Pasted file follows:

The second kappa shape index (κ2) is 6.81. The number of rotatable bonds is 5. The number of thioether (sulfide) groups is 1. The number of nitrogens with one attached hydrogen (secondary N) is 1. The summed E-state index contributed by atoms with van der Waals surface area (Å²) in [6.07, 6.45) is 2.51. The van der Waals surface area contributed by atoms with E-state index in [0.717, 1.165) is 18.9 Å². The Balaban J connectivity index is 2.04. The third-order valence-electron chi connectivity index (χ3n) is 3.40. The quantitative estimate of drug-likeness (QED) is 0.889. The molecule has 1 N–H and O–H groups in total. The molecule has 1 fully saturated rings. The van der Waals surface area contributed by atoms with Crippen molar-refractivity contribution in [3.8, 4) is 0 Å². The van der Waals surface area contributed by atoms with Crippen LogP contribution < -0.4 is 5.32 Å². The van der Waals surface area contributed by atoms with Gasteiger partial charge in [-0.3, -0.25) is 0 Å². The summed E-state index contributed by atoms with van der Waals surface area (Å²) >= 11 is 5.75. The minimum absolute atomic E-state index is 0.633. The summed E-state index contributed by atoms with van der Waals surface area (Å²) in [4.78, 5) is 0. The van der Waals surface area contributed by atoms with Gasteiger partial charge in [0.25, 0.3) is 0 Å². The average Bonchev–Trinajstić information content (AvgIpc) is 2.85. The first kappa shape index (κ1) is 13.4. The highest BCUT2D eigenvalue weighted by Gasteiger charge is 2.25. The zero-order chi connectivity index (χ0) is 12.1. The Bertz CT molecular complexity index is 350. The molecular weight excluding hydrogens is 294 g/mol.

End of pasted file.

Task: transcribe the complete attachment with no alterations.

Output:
The second kappa shape index (κ2) is 6.81. The number of rotatable bonds is 5. The number of thioether (sulfide) groups is 1. The number of nitrogens with one attached hydrogen (secondary N) is 1. The summed E-state index contributed by atoms with van der Waals surface area (Å²) in [6.07, 6.45) is 2.51. The van der Waals surface area contributed by atoms with E-state index in [0.717, 1.165) is 18.9 Å². The Balaban J connectivity index is 2.04. The third-order valence-electron chi connectivity index (χ3n) is 3.40. The quantitative estimate of drug-likeness (QED) is 0.889. The molecule has 1 N–H and O–H groups in total. The molecule has 1 fully saturated rings. The van der Waals surface area contributed by atoms with Crippen molar-refractivity contribution in [3.8, 4) is 0 Å². The van der Waals surface area contributed by atoms with Crippen LogP contribution < -0.4 is 5.32 Å². The van der Waals surface area contributed by atoms with Gasteiger partial charge in [-0.3, -0.25) is 0 Å². The summed E-state index contributed by atoms with van der Waals surface area (Å²) >= 11 is 5.75. The minimum absolute atomic E-state index is 0.633. The summed E-state index contributed by atoms with van der Waals surface area (Å²) in [4.78, 5) is 0. The van der Waals surface area contributed by atoms with Gasteiger partial charge in [0.25, 0.3) is 0 Å². The average Bonchev–Trinajstić information content (AvgIpc) is 2.85. The first kappa shape index (κ1) is 13.4. The highest BCUT2D eigenvalue weighted by Gasteiger charge is 2.25. The zero-order chi connectivity index (χ0) is 12.1. The Bertz CT molecular complexity index is 350. The molecular weight excluding hydrogens is 294 g/mol.